>root@balur03:/usr/home/Lpeter86 # /tmp/testhash
>H1: max=202 min=135 totvari=2530.750000
>H2: max=203 min=128 totvari=2792.500000
>H3: max=196 min=127 totvari=2597.500000
>H4: max=288 min=166 totvari=20886.000000
>H5: max=165 min=55 totvari=20887.250000
Mean: 164
Ave variation about mean for best one: 9.8 (about 6%)

># Filur01 - 21182 zfs filesystems
>root@filur01:/usr/home/Lpeter86 # /tmp/testhash
>H1: max=111 min=60 totvari=1902.765625
>H2: max=113 min=56 totvari=1962.921875
>H3: max=116 min=58 totvari=1870.000000
>H4: max=158 min=83 totvari=10640.921875
>H5: max=79 min=23 totvari=10640.000000
Mean: 83
Ave variation about mean for best one: 7.3 (about 9%)

># Filur02 - 20981 zfs filesystems
>root@filur02:/usr/home/Lpeter86 # /tmp/testhash
>H1: max=115 min=60 totvari=1905.117188
>H2: max=106 min=62 totvari=1737.164062
>H3: max=105 min=57 totvari=1961.210938
>H4: max=157 min=77 totvari=10462.023438
>H5: max=84 min=26 totvari=10451.976562
Mean: 82
Ave variation about mean for best one: 6.8 (about 8%)

># Filur04 - 7500 zfs filesystems
>root@filur04:/usr/home/Lpeter86 # /tmp/testhash
>H1: max=43 min=14 totvari=1030.890625
>H2: max=48 min=16 totvari=1145.218750
>H3: max=46 min=17 totvari=1049.328125
>H4: max=63 min=25 totvari=3804.109375
Mean: 29
Ave variation about mean for best one: 4.0 (about 13%)

># Filur05 - 1478 zfs filesystems
>root@filur05:/usr/home/Lpeter86 # /tmp/testhash
>H1: max=14 min=1 totvari=505.429688
>H2: max=17 min=0 totvari=569.273438
>H3: max=14 min=1 totvari=509.234375
>H4: max=19 min=2 totvari=890.671875
>H5: max=10 min=0 totvari=806.742188
Mean: 6
Ave variation about mean for best one: 2.0 (about 33%)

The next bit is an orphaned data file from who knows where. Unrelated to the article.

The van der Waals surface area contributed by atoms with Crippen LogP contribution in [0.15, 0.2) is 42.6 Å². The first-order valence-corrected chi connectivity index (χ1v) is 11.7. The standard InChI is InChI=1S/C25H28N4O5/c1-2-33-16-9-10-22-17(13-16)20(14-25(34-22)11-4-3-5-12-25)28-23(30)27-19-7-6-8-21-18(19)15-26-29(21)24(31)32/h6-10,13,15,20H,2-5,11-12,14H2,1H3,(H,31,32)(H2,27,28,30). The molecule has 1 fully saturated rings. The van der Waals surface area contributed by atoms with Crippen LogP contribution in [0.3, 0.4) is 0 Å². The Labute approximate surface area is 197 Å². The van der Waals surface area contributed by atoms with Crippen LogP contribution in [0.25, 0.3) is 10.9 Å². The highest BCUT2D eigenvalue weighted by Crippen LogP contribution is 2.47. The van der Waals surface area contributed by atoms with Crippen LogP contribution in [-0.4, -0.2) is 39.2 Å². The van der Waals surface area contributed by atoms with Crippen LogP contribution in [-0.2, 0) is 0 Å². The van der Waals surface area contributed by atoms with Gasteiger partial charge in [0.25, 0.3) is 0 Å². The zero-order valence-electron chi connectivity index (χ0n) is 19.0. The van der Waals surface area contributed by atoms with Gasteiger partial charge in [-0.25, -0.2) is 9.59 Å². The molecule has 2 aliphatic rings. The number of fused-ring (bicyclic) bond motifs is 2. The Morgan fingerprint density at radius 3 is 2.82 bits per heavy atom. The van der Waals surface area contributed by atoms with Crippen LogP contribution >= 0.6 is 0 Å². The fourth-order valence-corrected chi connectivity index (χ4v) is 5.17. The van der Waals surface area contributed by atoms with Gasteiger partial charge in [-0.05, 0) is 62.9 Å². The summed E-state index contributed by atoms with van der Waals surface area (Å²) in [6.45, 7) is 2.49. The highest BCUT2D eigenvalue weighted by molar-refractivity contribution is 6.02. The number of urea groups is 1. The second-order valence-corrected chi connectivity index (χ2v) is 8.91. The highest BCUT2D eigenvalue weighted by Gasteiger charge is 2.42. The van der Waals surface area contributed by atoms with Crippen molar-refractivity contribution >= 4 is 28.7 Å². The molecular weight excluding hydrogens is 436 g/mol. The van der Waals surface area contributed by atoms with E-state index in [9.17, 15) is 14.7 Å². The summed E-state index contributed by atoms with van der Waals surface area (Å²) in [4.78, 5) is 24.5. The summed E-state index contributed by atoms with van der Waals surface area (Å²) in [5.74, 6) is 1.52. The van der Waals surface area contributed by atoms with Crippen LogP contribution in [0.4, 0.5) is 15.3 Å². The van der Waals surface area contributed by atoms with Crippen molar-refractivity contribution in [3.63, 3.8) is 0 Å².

># testy - 53 zfs filesystems
>root@testy:/usr/home/Lpeter86 # /tmp/testhash
>H1: max=2 min=0 totvari=91.531250
>H2: max=2 min=0 totvari=91.078125
>H3: max=3 min=0 totvari=92.437500
>H4: max=3 min=0 totvari=107.187500
>H5: max=3 min=0 totvari=79.046875
I won't bother with Mean, etc. since most lists would have been 0-2 entries.

The first 3 hashes appear to work about equally well, with H1 being the winner
by a small margin. (H1 is fnv_32_buf() with an initial value of 0.)

>Just for fun I’ve also attached a screenshot from our “management console” with a >current status of our FreeBSD fileserver (11:30, so is just before lunch here). >Currently the number of NFS users are a bit on the low side (more NFS clients are >being integrated all the time, but a lot is student-driven (depends on what >classes/labs they are taken if the use the Linux labs or not).

Thanks for running the test Peter, rick
ps: If anyone else has a server with a lot of file systems (particularily a lot of UFS
       file systems), feel free to post test results.
       However, I think Peter's results have given me what I need, at least for ZFS.
pss: As a guy who code NFS when disk drives stored Mbytes and were the size of
       washing machines, I still can't quite wrap my head around a server with
       over 72,000 file systems on it;-)

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Re: test hash functions for fsid

Conrad Meyer-2
In reply to this post by Rick Macklem
Hi Rick,

On Wed, May 8, 2019 at 5:41 PM Rick Macklem <[hidden email]> wrote:
[liberal snipping throughout :-)]
>
> I'll admit I had never heard of PCTRIE, but <sys/pctrie.h> seems to be
> #ifdef _KERNEL, so it can't be used in userland?

Ah, you're completely correct.  I had considered using PCTRIE for a
userspace application earlier, and had started converting it to be
buildable in userspace, but I never finished.  (I determined it
wouldn't be a good fit for that application, unfortunately.)  I do
think it might be a good datastructure to expose to base userspace
programs eventually, but you probably don't really want to tackle that
extra work :-).  A hash table is totally fine.

> Yes. I just chose 256 for this test program. Unfortunately, the way mountd.c is
> currently coded, the hash table must be sized before the getmntinfo() call,
> so it must be sized before it knows how many file systems there are.
> Since this is userland and table size isn't a memory issue, I'm just tempted to
> make it large enough for a large server with something like 25,000 file systems.

No objection, so long as people can still run tiny NFS servers on
their Raspberry Pis. :-)

> (I'd guess somewhere in the 256->1024 range would work. I'm not sure what